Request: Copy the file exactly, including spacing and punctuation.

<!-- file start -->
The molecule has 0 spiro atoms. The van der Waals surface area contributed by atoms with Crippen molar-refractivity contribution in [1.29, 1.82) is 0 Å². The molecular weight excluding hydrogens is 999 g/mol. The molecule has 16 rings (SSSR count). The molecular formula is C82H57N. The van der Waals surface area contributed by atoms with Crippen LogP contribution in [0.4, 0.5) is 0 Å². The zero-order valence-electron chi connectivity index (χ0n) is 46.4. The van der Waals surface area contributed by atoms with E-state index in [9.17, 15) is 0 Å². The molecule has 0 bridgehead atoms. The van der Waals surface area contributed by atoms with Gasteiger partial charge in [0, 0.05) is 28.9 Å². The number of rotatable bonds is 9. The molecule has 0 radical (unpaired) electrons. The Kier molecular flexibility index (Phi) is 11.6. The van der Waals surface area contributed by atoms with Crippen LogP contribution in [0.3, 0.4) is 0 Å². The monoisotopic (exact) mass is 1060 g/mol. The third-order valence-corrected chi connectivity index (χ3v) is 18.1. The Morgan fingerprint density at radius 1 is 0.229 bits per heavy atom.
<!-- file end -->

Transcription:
The molecule has 0 spiro atoms. The van der Waals surface area contributed by atoms with Crippen molar-refractivity contribution in [1.29, 1.82) is 0 Å². The molecular weight excluding hydrogens is 999 g/mol. The molecule has 16 rings (SSSR count). The molecular formula is C82H57N. The van der Waals surface area contributed by atoms with Crippen LogP contribution in [0.4, 0.5) is 0 Å². The zero-order valence-electron chi connectivity index (χ0n) is 46.4. The van der Waals surface area contributed by atoms with E-state index in [9.17, 15) is 0 Å². The molecule has 0 bridgehead atoms. The van der Waals surface area contributed by atoms with Gasteiger partial charge in [0, 0.05) is 28.9 Å². The number of rotatable bonds is 9. The molecule has 0 radical (unpaired) electrons. The Kier molecular flexibility index (Phi) is 11.6. The van der Waals surface area contributed by atoms with Crippen LogP contribution in [0.3, 0.4) is 0 Å². The monoisotopic (exact) mass is 1060 g/mol. The third-order valence-corrected chi connectivity index (χ3v) is 18.1. The Morgan fingerprint density at radius 1 is 0.229 bits per heavy atom.